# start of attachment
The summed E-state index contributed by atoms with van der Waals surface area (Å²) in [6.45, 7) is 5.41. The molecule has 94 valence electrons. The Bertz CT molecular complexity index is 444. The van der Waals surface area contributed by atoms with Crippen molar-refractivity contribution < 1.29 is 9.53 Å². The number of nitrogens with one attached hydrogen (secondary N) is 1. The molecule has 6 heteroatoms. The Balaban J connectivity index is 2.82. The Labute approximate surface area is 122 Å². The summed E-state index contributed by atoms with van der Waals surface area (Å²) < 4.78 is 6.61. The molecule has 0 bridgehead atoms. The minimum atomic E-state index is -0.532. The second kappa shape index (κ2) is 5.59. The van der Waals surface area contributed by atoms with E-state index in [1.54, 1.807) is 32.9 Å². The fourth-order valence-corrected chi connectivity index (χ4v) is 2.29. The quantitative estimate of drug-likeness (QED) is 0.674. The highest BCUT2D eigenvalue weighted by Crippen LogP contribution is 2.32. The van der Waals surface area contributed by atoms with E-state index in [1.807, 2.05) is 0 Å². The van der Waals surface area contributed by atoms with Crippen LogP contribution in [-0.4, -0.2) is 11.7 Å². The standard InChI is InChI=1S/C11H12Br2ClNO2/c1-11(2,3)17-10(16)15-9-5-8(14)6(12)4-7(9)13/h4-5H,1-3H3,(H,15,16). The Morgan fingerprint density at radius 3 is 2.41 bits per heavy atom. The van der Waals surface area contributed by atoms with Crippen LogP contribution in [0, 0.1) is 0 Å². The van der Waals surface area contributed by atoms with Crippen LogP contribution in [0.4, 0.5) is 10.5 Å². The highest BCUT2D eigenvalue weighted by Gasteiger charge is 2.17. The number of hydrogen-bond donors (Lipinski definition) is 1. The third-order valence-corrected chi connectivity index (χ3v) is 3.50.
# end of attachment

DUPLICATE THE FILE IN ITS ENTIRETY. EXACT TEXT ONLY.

The summed E-state index contributed by atoms with van der Waals surface area (Å²) in [6.45, 7) is 5.41. The molecule has 94 valence electrons. The Bertz CT molecular complexity index is 444. The van der Waals surface area contributed by atoms with Crippen molar-refractivity contribution < 1.29 is 9.53 Å². The number of nitrogens with one attached hydrogen (secondary N) is 1. The molecule has 6 heteroatoms. The Balaban J connectivity index is 2.82. The Labute approximate surface area is 122 Å². The summed E-state index contributed by atoms with van der Waals surface area (Å²) < 4.78 is 6.61. The molecule has 0 bridgehead atoms. The minimum atomic E-state index is -0.532. The second kappa shape index (κ2) is 5.59. The van der Waals surface area contributed by atoms with E-state index in [1.54, 1.807) is 32.9 Å². The fourth-order valence-corrected chi connectivity index (χ4v) is 2.29. The quantitative estimate of drug-likeness (QED) is 0.674. The highest BCUT2D eigenvalue weighted by Crippen LogP contribution is 2.32. The van der Waals surface area contributed by atoms with E-state index in [1.807, 2.05) is 0 Å². The van der Waals surface area contributed by atoms with Crippen LogP contribution in [-0.4, -0.2) is 11.7 Å². The standard InChI is InChI=1S/C11H12Br2ClNO2/c1-11(2,3)17-10(16)15-9-5-8(14)6(12)4-7(9)13/h4-5H,1-3H3,(H,15,16). The Morgan fingerprint density at radius 3 is 2.41 bits per heavy atom. The van der Waals surface area contributed by atoms with Crippen LogP contribution in [0, 0.1) is 0 Å². The van der Waals surface area contributed by atoms with Crippen LogP contribution in [0.4, 0.5) is 10.5 Å². The highest BCUT2D eigenvalue weighted by Gasteiger charge is 2.17. The number of hydrogen-bond donors (Lipinski definition) is 1. The third-order valence-corrected chi connectivity index (χ3v) is 3.50.